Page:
4. Irrespective of age, a person’s experience(s), lifestyle, should never be disregarded, disrespected, “steam-rolled” over, it was how they knew or know life as being, provides inner happiness.

    “Age brings with its dignity, and dignity brings with it independence” – I will slightly, only slightly disagree with this statement, via having experienced my father having been in hospital etc, where he said “there is no dignity in old age”, as have others. Seeing him in this situation, I could understand where these words came from.

    It may be that in their eyes, if they decrease their independence, decrease it further than it already is, give it up, whether voluntarily or involuntarily, they are relinquishing the little dignity, independence they think they have, therefore based on their experience(s), thinking it the end, or at least it near.

    At the end of the day, I wouldn’t think anyone would like these thoughts, irrespective of age.

    • As an addition, I realise your post is more to do with elderly in the latter stages of life but (oh oh, here’s me being me again), does everyone not have an ‘elder(s)’ who should be respected, irrelevant of their stage in life?

    • But don’t you think he felt no dignity because of the environment, specifically because of the ageist treatment that happens in some hospitals and senior care facilities? When an elder is not given respectful treatment then it takes away his or her dignity. Just a thought xx

      • Partly yes to the environment.

        I wouldn’t bring age into it, remember in today’s society, there is not supposed to be ageism.

        The way I dealt with it, deal with it, although I’m not a parent and never will be, I would now compare it to bringing up a child in their very early years although, during a child’s early years they haven’t yet discovered their voice, which as you go through years, encountering situations, learning, you do and although it becomes ‘your voice’ or at least you think it is yours, you can never quite be sure what it is going to say (hope that makes sense, ever thought to yourself, did I just say that!?!, sometimes followed by, ‘wash my mouth out, with soap and water’).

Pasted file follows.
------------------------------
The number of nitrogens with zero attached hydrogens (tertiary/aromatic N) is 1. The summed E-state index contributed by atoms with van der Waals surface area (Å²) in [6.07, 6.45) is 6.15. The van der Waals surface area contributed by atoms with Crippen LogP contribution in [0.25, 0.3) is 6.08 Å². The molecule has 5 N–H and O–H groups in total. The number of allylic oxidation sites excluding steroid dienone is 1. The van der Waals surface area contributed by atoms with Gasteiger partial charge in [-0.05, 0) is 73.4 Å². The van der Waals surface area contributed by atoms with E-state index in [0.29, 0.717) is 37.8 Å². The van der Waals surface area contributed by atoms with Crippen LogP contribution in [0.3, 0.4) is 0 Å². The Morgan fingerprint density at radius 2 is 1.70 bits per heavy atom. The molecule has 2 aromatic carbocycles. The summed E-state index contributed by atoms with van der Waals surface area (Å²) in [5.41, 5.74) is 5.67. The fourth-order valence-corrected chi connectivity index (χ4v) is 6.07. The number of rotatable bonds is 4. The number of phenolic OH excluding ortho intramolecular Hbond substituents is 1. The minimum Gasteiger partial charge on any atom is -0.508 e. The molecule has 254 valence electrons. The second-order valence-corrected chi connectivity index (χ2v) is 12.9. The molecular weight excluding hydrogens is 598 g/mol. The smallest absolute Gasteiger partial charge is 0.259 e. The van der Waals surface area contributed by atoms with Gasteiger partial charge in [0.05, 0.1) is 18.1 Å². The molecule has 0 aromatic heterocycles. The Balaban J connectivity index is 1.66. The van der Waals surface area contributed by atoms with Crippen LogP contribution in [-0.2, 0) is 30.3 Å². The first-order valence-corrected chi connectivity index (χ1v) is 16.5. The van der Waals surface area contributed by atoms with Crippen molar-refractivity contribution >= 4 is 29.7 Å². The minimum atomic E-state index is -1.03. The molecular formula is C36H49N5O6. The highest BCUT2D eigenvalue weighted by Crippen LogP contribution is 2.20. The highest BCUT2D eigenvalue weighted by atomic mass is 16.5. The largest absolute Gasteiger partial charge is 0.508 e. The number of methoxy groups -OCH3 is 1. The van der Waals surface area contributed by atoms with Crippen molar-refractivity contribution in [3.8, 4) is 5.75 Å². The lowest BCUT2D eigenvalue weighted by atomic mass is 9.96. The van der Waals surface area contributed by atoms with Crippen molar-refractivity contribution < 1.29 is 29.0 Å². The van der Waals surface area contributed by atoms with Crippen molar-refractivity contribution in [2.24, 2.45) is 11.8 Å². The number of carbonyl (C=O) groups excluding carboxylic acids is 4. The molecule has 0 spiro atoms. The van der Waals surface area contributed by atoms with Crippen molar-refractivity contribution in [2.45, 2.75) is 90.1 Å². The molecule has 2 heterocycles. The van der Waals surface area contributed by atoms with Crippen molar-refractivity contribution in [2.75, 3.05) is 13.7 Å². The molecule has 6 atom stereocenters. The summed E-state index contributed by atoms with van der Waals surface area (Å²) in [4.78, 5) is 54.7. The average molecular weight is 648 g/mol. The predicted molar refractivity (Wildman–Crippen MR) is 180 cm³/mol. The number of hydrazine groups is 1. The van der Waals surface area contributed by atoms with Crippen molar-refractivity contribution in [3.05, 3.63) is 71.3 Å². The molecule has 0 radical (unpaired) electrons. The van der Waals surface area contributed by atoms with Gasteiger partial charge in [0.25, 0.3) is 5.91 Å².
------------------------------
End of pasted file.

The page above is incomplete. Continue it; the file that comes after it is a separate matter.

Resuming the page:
Despite the environment and situation he was in, it did bring some fun moments, fun memories, he did keep his sense of humour, which is good to have, keep for any situation, know when to use, everything too serious these days.

        What I would say in regards to hospitals & care facilities, these service providers is, they need to be very, very careful, 110% certain, they have the right people in the right roles. Over the year’s, not just in relation to this scenario, I have become aware of differences in how people that want to be there, doing a role and people that don’t want to be there, doing the role, actually do the role. x

  5. I can remember my grandma (my dads mum) vaguely as she died when I was about 5 years old. I loved her and I have one memory in particular that sticks in my mind. I never knew my grandad (again on my dads side) as I was much younger when he passed away. My grandparents on mums side I never knew as they dies when I was either very young or before I was born.
    I am having time enjoying my uncle, knowing more about him than I have ever done. I make sure I at least see him once every month. I don’t want to lose contact with him and I want to check he is ok as it was only new years eve when he lost his wife (my mums sister.) My uncle I see as a father figure which I always have growing up. For his age, he does very well and I only hope this continues for more years to come.

  6. This makes me sad as it reminds me that my parents are growing old 🙁 i took them for granted when I was younger. But with growing older myself, and since been through Motherhood, I have learnt to appreciate them so much. I no longer take for granted their recommendations. I take time to spend with them! Respect them.
    There is always so much to learn from them!